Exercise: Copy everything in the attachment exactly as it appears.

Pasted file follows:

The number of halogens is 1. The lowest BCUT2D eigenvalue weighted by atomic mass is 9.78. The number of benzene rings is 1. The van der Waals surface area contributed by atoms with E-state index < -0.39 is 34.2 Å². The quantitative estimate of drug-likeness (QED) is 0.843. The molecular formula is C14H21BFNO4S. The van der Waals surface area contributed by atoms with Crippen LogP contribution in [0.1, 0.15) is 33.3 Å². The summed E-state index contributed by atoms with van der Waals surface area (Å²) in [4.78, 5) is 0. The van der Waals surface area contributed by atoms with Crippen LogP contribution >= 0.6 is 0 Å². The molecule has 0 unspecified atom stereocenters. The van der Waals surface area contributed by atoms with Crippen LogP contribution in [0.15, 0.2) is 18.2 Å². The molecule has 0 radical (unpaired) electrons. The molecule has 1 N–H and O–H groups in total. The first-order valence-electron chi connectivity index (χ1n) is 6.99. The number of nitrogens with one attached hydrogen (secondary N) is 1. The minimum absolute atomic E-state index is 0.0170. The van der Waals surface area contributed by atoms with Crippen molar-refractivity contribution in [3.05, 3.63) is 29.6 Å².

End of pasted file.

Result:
The number of halogens is 1. The lowest BCUT2D eigenvalue weighted by atomic mass is 9.78. The number of benzene rings is 1. The van der Waals surface area contributed by atoms with E-state index < -0.39 is 34.2 Å². The quantitative estimate of drug-likeness (QED) is 0.843. The molecular formula is C14H21BFNO4S. The van der Waals surface area contributed by atoms with Crippen LogP contribution in [0.1, 0.15) is 33.3 Å². The summed E-state index contributed by atoms with van der Waals surface area (Å²) in [4.78, 5) is 0. The van der Waals surface area contributed by atoms with Crippen LogP contribution >= 0.6 is 0 Å². The molecule has 0 unspecified atom stereocenters. The van der Waals surface area contributed by atoms with Crippen LogP contribution in [0.15, 0.2) is 18.2 Å². The molecule has 0 radical (unpaired) electrons. The molecule has 1 N–H and O–H groups in total. The first-order valence-electron chi connectivity index (χ1n) is 6.99. The number of nitrogens with one attached hydrogen (secondary N) is 1. The minimum absolute atomic E-state index is 0.0170. The van der Waals surface area contributed by atoms with Crippen molar-refractivity contribution in [3.05, 3.63) is 29.6 Å².